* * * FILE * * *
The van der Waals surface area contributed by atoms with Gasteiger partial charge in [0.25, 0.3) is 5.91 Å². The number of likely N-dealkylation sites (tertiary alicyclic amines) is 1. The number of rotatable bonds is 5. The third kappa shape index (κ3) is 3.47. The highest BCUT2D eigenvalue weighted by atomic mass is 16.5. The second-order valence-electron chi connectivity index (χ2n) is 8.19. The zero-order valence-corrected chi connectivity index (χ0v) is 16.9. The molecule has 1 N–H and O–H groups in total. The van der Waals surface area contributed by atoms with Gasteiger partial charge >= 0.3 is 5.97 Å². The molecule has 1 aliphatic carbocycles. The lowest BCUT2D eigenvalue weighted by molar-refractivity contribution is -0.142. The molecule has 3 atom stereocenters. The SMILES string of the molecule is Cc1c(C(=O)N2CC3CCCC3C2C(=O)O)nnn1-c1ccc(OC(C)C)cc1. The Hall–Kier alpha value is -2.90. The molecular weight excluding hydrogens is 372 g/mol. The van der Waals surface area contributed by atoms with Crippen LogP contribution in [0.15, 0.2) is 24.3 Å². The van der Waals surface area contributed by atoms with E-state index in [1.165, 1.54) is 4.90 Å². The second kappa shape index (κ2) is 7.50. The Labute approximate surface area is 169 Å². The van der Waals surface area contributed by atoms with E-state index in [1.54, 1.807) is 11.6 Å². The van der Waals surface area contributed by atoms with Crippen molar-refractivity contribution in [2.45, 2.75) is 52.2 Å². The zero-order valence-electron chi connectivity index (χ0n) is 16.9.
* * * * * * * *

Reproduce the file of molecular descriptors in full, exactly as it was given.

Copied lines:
The van der Waals surface area contributed by atoms with Gasteiger partial charge in [0.25, 0.3) is 5.91 Å². The number of likely N-dealkylation sites (tertiary alicyclic amines) is 1. The number of rotatable bonds is 5. The third kappa shape index (κ3) is 3.47. The highest BCUT2D eigenvalue weighted by atomic mass is 16.5. The second-order valence-electron chi connectivity index (χ2n) is 8.19. The zero-order valence-corrected chi connectivity index (χ0v) is 16.9. The molecule has 1 N–H and O–H groups in total. The van der Waals surface area contributed by atoms with Gasteiger partial charge >= 0.3 is 5.97 Å². The molecule has 1 aliphatic carbocycles. The lowest BCUT2D eigenvalue weighted by molar-refractivity contribution is -0.142. The molecule has 3 atom stereocenters. The SMILES string of the molecule is Cc1c(C(=O)N2CC3CCCC3C2C(=O)O)nnn1-c1ccc(OC(C)C)cc1. The Hall–Kier alpha value is -2.90. The molecular weight excluding hydrogens is 372 g/mol. The van der Waals surface area contributed by atoms with Crippen LogP contribution in [0.15, 0.2) is 24.3 Å². The van der Waals surface area contributed by atoms with E-state index in [1.165, 1.54) is 4.90 Å². The second kappa shape index (κ2) is 7.50. The Labute approximate surface area is 169 Å². The van der Waals surface area contributed by atoms with E-state index in [1.54, 1.807) is 11.6 Å². The van der Waals surface area contributed by atoms with Crippen molar-refractivity contribution in [2.45, 2.75) is 52.2 Å². The zero-order valence-electron chi connectivity index (χ0n) is 16.9.